Single-cell data clustering steps

To eliminate the genetic background variations and technical noises of the single-cell RNA-seq data, we used Harmony (Korsunsky et al., 2019) to perform integrative clustering across different samples. Major clusters corresponded to chondral cells, ACTA2+ cells, endothelial cells, and immune cells were identified across samples and validated with cluster correlation analysis (Figure 1—figure supplement 1C and Figure 2—figure supplement 1A).

To understand large cell populations with higher resolutions, we subset the chondral and ACTA2+ majors clusters, performed reclustering on harmony-derived embeddings, and obtained multiple fine clusters. To alleviate the scRNA-seq data noise and promote data consistency across samples (Hua and Zhang, 2019), we partitioned original cell data points into homogenous meta-cells with MetaCell (Baran et al., 2019). We then used HGC (Zou et al., 2021) to build hierarchical relationships based on the meta-cells.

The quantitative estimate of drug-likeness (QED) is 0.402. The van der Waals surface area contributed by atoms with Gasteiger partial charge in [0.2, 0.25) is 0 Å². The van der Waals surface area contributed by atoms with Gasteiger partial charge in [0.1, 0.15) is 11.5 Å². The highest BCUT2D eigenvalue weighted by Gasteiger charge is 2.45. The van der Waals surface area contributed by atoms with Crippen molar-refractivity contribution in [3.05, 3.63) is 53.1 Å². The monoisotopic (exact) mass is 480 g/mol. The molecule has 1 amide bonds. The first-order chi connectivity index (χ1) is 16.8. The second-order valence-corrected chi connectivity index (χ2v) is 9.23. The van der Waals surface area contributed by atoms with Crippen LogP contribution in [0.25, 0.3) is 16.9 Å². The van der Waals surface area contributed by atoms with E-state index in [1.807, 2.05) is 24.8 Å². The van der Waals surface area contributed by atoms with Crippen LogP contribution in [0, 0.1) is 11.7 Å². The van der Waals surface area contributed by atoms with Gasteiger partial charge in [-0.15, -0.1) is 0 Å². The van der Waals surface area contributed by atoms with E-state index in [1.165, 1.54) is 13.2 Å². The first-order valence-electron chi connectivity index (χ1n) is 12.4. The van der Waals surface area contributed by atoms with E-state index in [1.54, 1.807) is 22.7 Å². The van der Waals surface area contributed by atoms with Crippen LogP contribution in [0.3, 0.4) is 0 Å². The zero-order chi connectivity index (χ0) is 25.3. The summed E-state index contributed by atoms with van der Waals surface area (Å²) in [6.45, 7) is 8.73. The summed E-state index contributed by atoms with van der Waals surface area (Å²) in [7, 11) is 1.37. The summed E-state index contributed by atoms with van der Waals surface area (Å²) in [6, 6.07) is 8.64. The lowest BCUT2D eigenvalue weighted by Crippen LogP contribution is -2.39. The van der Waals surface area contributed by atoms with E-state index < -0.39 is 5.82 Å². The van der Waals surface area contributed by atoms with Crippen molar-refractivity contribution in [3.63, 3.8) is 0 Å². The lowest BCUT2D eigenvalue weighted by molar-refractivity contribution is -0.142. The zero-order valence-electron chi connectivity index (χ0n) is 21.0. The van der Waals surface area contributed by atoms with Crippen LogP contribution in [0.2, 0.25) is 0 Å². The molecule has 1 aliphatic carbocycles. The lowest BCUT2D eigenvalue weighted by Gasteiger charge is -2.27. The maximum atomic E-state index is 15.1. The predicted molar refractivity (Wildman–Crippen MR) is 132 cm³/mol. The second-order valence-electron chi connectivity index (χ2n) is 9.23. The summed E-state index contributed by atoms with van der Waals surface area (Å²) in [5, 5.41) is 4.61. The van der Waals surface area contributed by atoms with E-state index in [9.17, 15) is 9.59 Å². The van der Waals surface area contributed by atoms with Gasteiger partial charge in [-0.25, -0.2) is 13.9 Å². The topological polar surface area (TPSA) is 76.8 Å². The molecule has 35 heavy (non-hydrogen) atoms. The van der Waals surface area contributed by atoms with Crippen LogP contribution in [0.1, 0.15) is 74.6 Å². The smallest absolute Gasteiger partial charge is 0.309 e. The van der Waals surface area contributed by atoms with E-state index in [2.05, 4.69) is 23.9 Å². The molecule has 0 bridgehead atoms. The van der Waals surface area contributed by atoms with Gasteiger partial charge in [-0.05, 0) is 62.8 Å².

Differentially expressed genes analysis

Differentially expressed genes (DEGs) were identified by the ‘FindMarkers’ function and the ‘FindAllMarkers’ function provided by the Seurat package. The DEGs of each chondrocyte cluster were identified by comparing the cluster with all the other clusters. A full list of DEGs in shown in Figure 2 is given in Supplementary file 2. The health group (degeneration/normal) markers were calculated in an overall comparison way and a per-cluster comparison way. We first extracted the total chondrocytes (from Ch.1 to Ch.5) and compared them between the degenerated and normal groups. We made the same comparison to the total PCL populations. The health group markers are reported in Figure 3—figure supplement 5A.

Gene set enrichment analysis and gene set variation analysis

Enrichment analyses were performed with top fold-change DEGs and a BH-adjusted p-value threshold of 0.05, using R package clusterProfiler (Wu et al., 2021). Cluster-wise enriched terms (Ch.1–5 and PCL.1/2, Figure 2—figure supplement 2) were obtained using cluster marker DEGs (one cluster vs. the others). Health state-specific terms were obtained using status DEGs (all chondrocytes in normal samples vs. all those in the degenerated) and displayed in Figure 3—figure supplement 5B, C.